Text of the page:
I have begun reading A Framework for Understanding Poverty by Ruby K. Payne, Ph. D.
What an insightful book! If you have time to read it, I would seriously suggest it. I am borrowing this book from the school I work at, but I am seriously considering going out and buying it. Then I would let my mom read it, and she isn't even a teacher, but she thinks she'd be interested in it too. Well, that's what she said before I talked her ear off about it at lunch today. Hopefully I didn't bore her! I could seriously recognize my students while reading this book. If your school is thinking about doing a book study, this would be a great one to consider!
First in Chapter 1, Payne talks about the resources that individuals may or may not have available to them. Then there are several scenarios for the reader to consider and decide what resources the families have available to them. I think this is a great exercise to write down on a scrap paper to compare at the end of the chapter and discuss with colleagues.
Physical Resources - As a teacher I have sent pencils, crayons, and pens home with my students so they can complete a 5 minute piece of homework. This is because I have had students return uncompleted homework saying they didn't have a pencil at home. I never want that to be a possible excuse for my students. I can't imagine a home without writing utensils, but after reading chapter 1, it sounds completely believable.
Financial Resources - On the other hand a couple of scenarios involved teachers who assigned projects that required the students' families to purchase large amounts of supplies, which may not seem like a burden to middle class families, but when you're struggling to put food on the table $10 in school supplies does not seem worth it.
Another example required going to the library because the family didn't have any books at home, but they did not have enough gas to get to the library, so the student could not complete this assignment.
Knowledge of middle-class hidden rules (Resource) - The head of the student services department at my school has said she never gave homework because that was the least of her students' concerns. I can also see this, but if we are expecting our students to abide by the middle class hidden rules (completing a task by the deadline, turning something in, perseverance, etc.), we need to teach students these rules and how to accomplish these rules. I do not expect my students to do hours of homework, but I think finding 5 minutes to practice their math facts with a worksheet (or a paragraph story with 3 questions) and writing utensil that I have provided is completely manageable. This past year I didn't have any consequences for incomplete homework, but I did have sticker charts for students who completed homework.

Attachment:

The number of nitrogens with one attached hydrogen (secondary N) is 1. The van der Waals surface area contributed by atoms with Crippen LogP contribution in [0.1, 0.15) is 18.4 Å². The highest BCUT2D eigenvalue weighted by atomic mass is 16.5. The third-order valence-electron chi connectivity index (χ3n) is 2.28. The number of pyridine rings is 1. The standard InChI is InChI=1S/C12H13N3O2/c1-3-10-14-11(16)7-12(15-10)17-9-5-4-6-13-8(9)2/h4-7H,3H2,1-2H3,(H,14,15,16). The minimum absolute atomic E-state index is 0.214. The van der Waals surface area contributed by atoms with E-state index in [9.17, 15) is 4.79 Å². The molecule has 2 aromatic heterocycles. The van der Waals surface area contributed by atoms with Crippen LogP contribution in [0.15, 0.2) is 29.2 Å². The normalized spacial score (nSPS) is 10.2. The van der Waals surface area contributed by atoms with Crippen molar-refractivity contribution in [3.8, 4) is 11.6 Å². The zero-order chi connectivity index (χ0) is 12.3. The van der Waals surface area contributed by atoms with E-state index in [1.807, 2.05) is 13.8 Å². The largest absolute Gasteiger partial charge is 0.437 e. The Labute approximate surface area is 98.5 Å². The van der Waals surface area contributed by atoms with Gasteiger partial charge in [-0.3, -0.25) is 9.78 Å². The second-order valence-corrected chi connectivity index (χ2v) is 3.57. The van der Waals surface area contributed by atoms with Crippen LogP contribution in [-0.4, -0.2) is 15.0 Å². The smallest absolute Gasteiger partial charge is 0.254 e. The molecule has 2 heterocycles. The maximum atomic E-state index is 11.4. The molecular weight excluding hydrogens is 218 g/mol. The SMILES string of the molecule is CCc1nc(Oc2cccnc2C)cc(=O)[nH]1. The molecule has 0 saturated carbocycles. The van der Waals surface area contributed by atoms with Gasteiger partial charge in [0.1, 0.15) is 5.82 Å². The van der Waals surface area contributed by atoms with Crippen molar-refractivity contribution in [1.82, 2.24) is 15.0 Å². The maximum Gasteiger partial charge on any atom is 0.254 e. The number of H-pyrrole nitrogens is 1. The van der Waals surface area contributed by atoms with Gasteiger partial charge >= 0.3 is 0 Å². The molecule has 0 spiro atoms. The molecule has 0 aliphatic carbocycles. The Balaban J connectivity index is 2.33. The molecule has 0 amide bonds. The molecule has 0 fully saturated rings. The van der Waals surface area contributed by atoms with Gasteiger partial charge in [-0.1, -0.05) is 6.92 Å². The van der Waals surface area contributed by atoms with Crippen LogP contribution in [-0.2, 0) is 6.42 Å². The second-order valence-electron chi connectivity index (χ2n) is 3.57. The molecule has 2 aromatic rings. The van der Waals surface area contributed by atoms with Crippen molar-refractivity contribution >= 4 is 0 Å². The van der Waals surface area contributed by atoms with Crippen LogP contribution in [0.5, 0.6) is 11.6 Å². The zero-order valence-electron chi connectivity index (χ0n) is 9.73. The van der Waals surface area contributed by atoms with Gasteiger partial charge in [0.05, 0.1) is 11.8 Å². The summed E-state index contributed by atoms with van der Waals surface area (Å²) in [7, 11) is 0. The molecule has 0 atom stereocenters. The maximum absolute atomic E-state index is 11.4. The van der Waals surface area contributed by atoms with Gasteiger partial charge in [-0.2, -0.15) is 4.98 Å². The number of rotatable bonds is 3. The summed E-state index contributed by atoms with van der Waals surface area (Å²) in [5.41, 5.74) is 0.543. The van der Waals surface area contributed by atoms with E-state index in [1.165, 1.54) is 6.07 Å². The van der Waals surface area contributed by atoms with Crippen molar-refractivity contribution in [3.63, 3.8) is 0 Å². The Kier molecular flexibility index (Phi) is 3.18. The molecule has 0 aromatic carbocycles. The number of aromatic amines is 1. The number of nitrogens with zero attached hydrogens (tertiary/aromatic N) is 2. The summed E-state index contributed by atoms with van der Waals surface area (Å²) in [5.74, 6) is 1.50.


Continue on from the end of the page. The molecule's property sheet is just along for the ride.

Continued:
Support Systems (Resource) - Most parents in poverty do not know how to help their children with homework or how to seek help for their children. This is why I make sure that the homework I do send home is something the student can ABSOLUTELY complete on their own, it is simply practice to increase the students' fluency or automaticity and develop responsibility.
How/Have you had to address the homework issue with your students in poverty?
Other resources include emotional, mental, spiritual, and role models. Do your students have many resources available to them?
Until this exercise in this book I'd never considered how few resources some families may have. This is something I will definitely keep in mind as I continue to assign homework.
Let me know if you have read this book and what you think of chapter 1. If you haven't read this book, please leave feedback on these two questions any way. I feel like the more input I get from outsiders the better I can wrap my head around this.